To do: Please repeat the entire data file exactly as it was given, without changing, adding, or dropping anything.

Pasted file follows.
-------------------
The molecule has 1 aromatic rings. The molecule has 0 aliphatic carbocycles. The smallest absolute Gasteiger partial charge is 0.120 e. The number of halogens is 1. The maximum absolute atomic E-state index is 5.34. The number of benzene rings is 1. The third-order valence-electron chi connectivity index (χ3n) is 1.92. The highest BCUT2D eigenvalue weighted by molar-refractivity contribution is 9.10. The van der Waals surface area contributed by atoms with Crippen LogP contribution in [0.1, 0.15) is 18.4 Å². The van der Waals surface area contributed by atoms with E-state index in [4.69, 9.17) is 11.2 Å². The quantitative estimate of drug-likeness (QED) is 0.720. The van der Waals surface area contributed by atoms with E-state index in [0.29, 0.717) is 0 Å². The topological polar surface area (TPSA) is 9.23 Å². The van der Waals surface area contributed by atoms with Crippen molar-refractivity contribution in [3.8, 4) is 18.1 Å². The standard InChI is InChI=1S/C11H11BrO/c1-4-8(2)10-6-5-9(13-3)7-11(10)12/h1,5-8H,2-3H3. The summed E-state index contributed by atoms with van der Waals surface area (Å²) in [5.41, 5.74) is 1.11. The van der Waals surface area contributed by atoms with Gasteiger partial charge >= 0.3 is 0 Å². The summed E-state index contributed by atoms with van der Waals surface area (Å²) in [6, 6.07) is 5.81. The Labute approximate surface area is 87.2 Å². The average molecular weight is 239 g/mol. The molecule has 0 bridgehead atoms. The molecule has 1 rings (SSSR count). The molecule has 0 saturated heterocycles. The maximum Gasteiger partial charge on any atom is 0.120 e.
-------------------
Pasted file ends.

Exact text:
The molecule has 1 aromatic rings. The molecule has 0 aliphatic carbocycles. The smallest absolute Gasteiger partial charge is 0.120 e. The number of halogens is 1. The maximum absolute atomic E-state index is 5.34. The number of benzene rings is 1. The third-order valence-electron chi connectivity index (χ3n) is 1.92. The highest BCUT2D eigenvalue weighted by molar-refractivity contribution is 9.10. The van der Waals surface area contributed by atoms with Crippen LogP contribution in [0.1, 0.15) is 18.4 Å². The van der Waals surface area contributed by atoms with E-state index in [4.69, 9.17) is 11.2 Å². The quantitative estimate of drug-likeness (QED) is 0.720. The van der Waals surface area contributed by atoms with E-state index in [0.29, 0.717) is 0 Å². The topological polar surface area (TPSA) is 9.23 Å². The van der Waals surface area contributed by atoms with Crippen molar-refractivity contribution in [3.8, 4) is 18.1 Å². The standard InChI is InChI=1S/C11H11BrO/c1-4-8(2)10-6-5-9(13-3)7-11(10)12/h1,5-8H,2-3H3. The summed E-state index contributed by atoms with van der Waals surface area (Å²) in [5.41, 5.74) is 1.11. The van der Waals surface area contributed by atoms with Gasteiger partial charge >= 0.3 is 0 Å². The summed E-state index contributed by atoms with van der Waals surface area (Å²) in [6, 6.07) is 5.81. The Labute approximate surface area is 87.2 Å². The average molecular weight is 239 g/mol. The molecule has 0 bridgehead atoms. The molecule has 1 rings (SSSR count). The molecule has 0 saturated heterocycles. The maximum Gasteiger partial charge on any atom is 0.120 e.